Everything You Need to Know About Akita Pet Insurance

A fiercely loyal breed.

Akita pet insurance

This breed isn’t for everyone. Only the most experienced dog owners should consider an Akita as an addition to their fur fam. This breed needs extra attention for training and socialization. If you can handle one, you’ll be rewarded with their love, loyalty, strength, and boldness.

If you’re considering adopting, we’ll give you the rundown on Akitas to see if they’re the right fit. We’ll cover breed characteristics, personality, cost, common illnesses, and references to pop-culture. Scroll down to find the freshest pup influencers that’ll brighten up your Insta feed! If you want more than cute dog content, we’ll help you get the best pet health insurance for your Akita.

But, as we all know, having a dog isn’t always as easy as scrolling through your feed. So before giving the run down on Akitas, we’re going to tell you how to protect your pooch, and explain how dog pet insurance could help take the bite out of vet bills.

Getting pet insurance for your Akita

Pet insurance helps cover the costs of your vet bills. You pay a monthly premium and in exchange, you can provide care for your canine or feline fur fam without stressing as much about the costs. With Lemonade pet insurance, pet parents can customize their policy to get the coverage their furry friend needs.

For starters, a basic Lemonade pet health insurance policy includes accident and illness coverage. This will help cover the costs of tests, treatments, and medication if your dog or cat has an unexpected accident or illness.

A basic policy is great for the unexpected things in your fur fam’s future, but Lemonade also offers affordable preventative care, designed to keep your pet healthy, and helps cover expenses you’re probably already paying for. By adding a preventive care package to a Lemonade policy you’ll also get access to live medical chat and be covered for all types of routine care—like your annual wellness exam, checkups, blood tests, several vaccinations, and other routine health care for your pet. Get a quote for the best pet insurance plan for your furry friend.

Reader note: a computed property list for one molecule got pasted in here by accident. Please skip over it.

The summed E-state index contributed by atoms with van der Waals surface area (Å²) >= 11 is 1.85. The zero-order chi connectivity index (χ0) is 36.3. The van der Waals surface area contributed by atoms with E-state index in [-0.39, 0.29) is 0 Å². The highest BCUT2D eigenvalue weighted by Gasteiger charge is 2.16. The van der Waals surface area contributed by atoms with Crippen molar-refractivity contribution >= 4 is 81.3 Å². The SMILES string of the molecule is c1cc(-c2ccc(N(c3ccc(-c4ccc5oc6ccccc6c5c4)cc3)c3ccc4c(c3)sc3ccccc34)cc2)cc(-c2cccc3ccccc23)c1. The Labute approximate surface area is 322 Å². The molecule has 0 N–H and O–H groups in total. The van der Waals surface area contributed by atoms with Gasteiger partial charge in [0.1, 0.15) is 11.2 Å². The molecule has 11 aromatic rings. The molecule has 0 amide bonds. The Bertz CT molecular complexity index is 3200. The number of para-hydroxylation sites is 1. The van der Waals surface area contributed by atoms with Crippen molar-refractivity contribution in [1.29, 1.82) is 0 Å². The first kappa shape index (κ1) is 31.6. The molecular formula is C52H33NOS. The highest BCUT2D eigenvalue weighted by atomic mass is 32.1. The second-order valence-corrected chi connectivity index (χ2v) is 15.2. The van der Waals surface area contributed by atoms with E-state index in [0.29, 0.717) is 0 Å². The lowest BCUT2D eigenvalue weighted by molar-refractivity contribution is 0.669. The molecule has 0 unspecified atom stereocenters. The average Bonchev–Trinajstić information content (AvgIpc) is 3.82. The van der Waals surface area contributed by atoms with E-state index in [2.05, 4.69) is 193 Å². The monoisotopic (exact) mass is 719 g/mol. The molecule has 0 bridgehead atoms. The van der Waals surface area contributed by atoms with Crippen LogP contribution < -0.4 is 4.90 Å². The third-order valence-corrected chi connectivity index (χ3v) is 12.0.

But, as we all know, having a dog isn’t always as easy as scrolling through your feed. So before giving the run down on Spaniels, we’re going to tell you how to protect your pooch, and explain how pet insurance could help take the bite out of vet bills.

We ask an Akita about a day in their life…

“Let’s see if you can handle me for a day. My mornings start with a nice bowl of kibble and an occasional side of meat or vegetables. Food is my fuel for the day. As a big, active dog, I like to stay busy. My purpose is to serve you, but it might take a while to train me. I’m really really stubborn. To be honest, first time pet parents shouldn’t volunteer to adopt me. I can be a handful. 

For pet owners who are experts in patient training, I’m a blessing. My unwavering loyalty and determination to make you happy is life long. I could follow you around all day to make sure you don’t get lonely. If I get bored, hand me something to carry around in my mouth during the day.

As a puppy, it’s important to socialize with strangers and pets. Sometimes, I can get wary of others. With regular play dates, I can befriend most breeds: German Shepherds, Chow Chows, Dobermans, Malamutes, and more. Side note, I shed… a lot. So you don’t get confused in the future, I’d rather be transparent. I’ll make up for some of my pitfalls in love and loyalty! You can’t get annoyed at a devoted member of  your fur fam.”